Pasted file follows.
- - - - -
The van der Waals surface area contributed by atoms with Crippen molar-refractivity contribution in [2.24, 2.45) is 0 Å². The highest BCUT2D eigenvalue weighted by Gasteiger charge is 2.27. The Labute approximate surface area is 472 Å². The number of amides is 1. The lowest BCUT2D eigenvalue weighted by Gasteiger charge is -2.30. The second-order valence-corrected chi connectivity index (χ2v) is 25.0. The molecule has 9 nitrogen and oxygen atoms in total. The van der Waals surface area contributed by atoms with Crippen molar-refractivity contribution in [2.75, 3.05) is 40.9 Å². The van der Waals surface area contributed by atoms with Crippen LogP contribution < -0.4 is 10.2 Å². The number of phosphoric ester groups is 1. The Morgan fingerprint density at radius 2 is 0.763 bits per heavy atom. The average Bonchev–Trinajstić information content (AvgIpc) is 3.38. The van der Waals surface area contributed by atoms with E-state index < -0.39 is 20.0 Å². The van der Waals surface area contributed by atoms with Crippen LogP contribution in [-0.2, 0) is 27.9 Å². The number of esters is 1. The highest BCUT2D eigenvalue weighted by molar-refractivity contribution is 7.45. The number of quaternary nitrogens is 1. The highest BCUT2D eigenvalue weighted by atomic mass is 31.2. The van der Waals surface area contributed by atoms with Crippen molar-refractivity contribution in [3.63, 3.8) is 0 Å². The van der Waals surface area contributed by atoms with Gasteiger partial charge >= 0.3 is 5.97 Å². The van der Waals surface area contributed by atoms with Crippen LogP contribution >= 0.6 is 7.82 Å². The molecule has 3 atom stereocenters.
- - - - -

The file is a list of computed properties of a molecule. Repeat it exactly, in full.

The van der Waals surface area contributed by atoms with Crippen molar-refractivity contribution in [2.24, 2.45) is 0 Å². The highest BCUT2D eigenvalue weighted by Gasteiger charge is 2.27. The Labute approximate surface area is 472 Å². The number of amides is 1. The lowest BCUT2D eigenvalue weighted by Gasteiger charge is -2.30. The second-order valence-corrected chi connectivity index (χ2v) is 25.0. The molecule has 9 nitrogen and oxygen atoms in total. The van der Waals surface area contributed by atoms with Crippen molar-refractivity contribution in [2.75, 3.05) is 40.9 Å². The van der Waals surface area contributed by atoms with Crippen LogP contribution < -0.4 is 10.2 Å². The number of phosphoric ester groups is 1. The Morgan fingerprint density at radius 2 is 0.763 bits per heavy atom. The average Bonchev–Trinajstić information content (AvgIpc) is 3.38. The van der Waals surface area contributed by atoms with E-state index < -0.39 is 20.0 Å². The van der Waals surface area contributed by atoms with Crippen LogP contribution in [-0.2, 0) is 27.9 Å². The number of esters is 1. The highest BCUT2D eigenvalue weighted by molar-refractivity contribution is 7.45. The number of quaternary nitrogens is 1. The highest BCUT2D eigenvalue weighted by atomic mass is 31.2. The van der Waals surface area contributed by atoms with Crippen molar-refractivity contribution in [3.63, 3.8) is 0 Å². The van der Waals surface area contributed by atoms with Gasteiger partial charge >= 0.3 is 5.97 Å². The van der Waals surface area contributed by atoms with Crippen LogP contribution >= 0.6 is 7.82 Å². The molecule has 3 atom stereocenters.